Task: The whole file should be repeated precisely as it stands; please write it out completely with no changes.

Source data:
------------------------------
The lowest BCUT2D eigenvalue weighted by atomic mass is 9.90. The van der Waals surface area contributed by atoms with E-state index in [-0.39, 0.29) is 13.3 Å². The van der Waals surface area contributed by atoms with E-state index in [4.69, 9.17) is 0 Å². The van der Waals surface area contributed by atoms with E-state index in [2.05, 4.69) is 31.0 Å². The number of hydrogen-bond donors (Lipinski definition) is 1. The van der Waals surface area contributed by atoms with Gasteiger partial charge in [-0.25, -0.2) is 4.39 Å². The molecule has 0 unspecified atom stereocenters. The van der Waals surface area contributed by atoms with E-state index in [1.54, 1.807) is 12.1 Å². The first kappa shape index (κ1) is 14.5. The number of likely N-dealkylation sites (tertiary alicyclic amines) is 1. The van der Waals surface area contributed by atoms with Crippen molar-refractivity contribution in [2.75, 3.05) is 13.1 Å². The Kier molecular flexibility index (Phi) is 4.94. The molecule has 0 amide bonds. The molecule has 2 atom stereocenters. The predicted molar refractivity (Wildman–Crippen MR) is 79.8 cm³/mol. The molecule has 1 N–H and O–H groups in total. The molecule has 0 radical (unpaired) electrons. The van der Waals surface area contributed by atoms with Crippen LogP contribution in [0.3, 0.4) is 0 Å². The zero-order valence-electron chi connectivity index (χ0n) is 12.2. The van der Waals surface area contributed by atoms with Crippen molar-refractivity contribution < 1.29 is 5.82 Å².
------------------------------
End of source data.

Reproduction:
The lowest BCUT2D eigenvalue weighted by atomic mass is 9.90. The van der Waals surface area contributed by atoms with E-state index in [-0.39, 0.29) is 13.3 Å². The van der Waals surface area contributed by atoms with E-state index in [4.69, 9.17) is 0 Å². The van der Waals surface area contributed by atoms with E-state index in [2.05, 4.69) is 31.0 Å². The number of hydrogen-bond donors (Lipinski definition) is 1. The van der Waals surface area contributed by atoms with Gasteiger partial charge in [-0.25, -0.2) is 4.39 Å². The molecule has 0 unspecified atom stereocenters. The van der Waals surface area contributed by atoms with E-state index in [1.54, 1.807) is 12.1 Å². The first kappa shape index (κ1) is 14.5. The number of likely N-dealkylation sites (tertiary alicyclic amines) is 1. The van der Waals surface area contributed by atoms with Crippen molar-refractivity contribution in [2.75, 3.05) is 13.1 Å². The Kier molecular flexibility index (Phi) is 4.94. The molecule has 0 amide bonds. The molecule has 2 atom stereocenters. The predicted molar refractivity (Wildman–Crippen MR) is 79.8 cm³/mol. The molecule has 1 N–H and O–H groups in total. The molecule has 0 radical (unpaired) electrons. The van der Waals surface area contributed by atoms with Crippen LogP contribution in [0.3, 0.4) is 0 Å². The zero-order valence-electron chi connectivity index (χ0n) is 12.2. The van der Waals surface area contributed by atoms with Crippen molar-refractivity contribution < 1.29 is 5.82 Å².